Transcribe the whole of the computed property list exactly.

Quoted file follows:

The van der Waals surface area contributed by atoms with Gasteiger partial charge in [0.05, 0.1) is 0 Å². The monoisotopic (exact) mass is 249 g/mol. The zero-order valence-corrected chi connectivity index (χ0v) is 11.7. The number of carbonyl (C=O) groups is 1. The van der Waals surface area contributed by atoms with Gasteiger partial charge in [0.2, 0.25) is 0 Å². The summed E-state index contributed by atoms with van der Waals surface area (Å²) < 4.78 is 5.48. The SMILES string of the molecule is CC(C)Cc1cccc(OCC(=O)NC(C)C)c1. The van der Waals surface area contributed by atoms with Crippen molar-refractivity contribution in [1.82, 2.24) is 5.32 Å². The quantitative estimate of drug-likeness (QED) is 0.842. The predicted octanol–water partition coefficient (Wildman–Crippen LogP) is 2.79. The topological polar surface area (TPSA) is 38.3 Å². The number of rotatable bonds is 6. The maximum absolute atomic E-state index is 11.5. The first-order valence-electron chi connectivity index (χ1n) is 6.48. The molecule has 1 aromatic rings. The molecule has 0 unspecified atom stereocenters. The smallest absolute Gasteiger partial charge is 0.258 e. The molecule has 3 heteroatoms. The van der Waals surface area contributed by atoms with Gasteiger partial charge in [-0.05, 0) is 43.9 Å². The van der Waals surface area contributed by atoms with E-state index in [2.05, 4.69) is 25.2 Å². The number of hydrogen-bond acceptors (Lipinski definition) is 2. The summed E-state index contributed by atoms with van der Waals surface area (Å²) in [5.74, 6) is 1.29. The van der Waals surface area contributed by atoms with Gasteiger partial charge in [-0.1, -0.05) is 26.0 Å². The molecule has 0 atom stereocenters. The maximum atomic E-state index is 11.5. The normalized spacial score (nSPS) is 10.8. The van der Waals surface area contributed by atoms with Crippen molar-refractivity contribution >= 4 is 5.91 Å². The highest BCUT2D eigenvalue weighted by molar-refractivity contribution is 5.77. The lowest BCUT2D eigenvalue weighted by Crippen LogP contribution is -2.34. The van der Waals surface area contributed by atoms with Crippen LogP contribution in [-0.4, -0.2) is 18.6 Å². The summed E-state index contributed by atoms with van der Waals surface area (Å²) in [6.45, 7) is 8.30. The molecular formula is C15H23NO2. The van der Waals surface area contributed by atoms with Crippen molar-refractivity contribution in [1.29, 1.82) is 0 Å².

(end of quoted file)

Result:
The van der Waals surface area contributed by atoms with Gasteiger partial charge in [0.05, 0.1) is 0 Å². The monoisotopic (exact) mass is 249 g/mol. The zero-order valence-corrected chi connectivity index (χ0v) is 11.7. The number of carbonyl (C=O) groups is 1. The van der Waals surface area contributed by atoms with Gasteiger partial charge in [0.2, 0.25) is 0 Å². The summed E-state index contributed by atoms with van der Waals surface area (Å²) < 4.78 is 5.48. The SMILES string of the molecule is CC(C)Cc1cccc(OCC(=O)NC(C)C)c1. The van der Waals surface area contributed by atoms with Crippen molar-refractivity contribution in [1.82, 2.24) is 5.32 Å². The quantitative estimate of drug-likeness (QED) is 0.842. The predicted octanol–water partition coefficient (Wildman–Crippen LogP) is 2.79. The topological polar surface area (TPSA) is 38.3 Å². The number of rotatable bonds is 6. The maximum absolute atomic E-state index is 11.5. The first-order valence-electron chi connectivity index (χ1n) is 6.48. The molecule has 1 aromatic rings. The molecule has 0 unspecified atom stereocenters. The smallest absolute Gasteiger partial charge is 0.258 e. The molecule has 3 heteroatoms. The van der Waals surface area contributed by atoms with Gasteiger partial charge in [-0.05, 0) is 43.9 Å². The van der Waals surface area contributed by atoms with E-state index in [2.05, 4.69) is 25.2 Å². The number of hydrogen-bond acceptors (Lipinski definition) is 2. The summed E-state index contributed by atoms with van der Waals surface area (Å²) in [5.74, 6) is 1.29. The van der Waals surface area contributed by atoms with Gasteiger partial charge in [-0.1, -0.05) is 26.0 Å². The molecule has 0 atom stereocenters. The maximum atomic E-state index is 11.5. The normalized spacial score (nSPS) is 10.8. The van der Waals surface area contributed by atoms with Crippen molar-refractivity contribution >= 4 is 5.91 Å². The highest BCUT2D eigenvalue weighted by molar-refractivity contribution is 5.77. The lowest BCUT2D eigenvalue weighted by Crippen LogP contribution is -2.34. The van der Waals surface area contributed by atoms with Crippen LogP contribution in [-0.4, -0.2) is 18.6 Å². The summed E-state index contributed by atoms with van der Waals surface area (Å²) in [6.45, 7) is 8.30. The molecular formula is C15H23NO2. The van der Waals surface area contributed by atoms with Crippen molar-refractivity contribution in [1.29, 1.82) is 0 Å².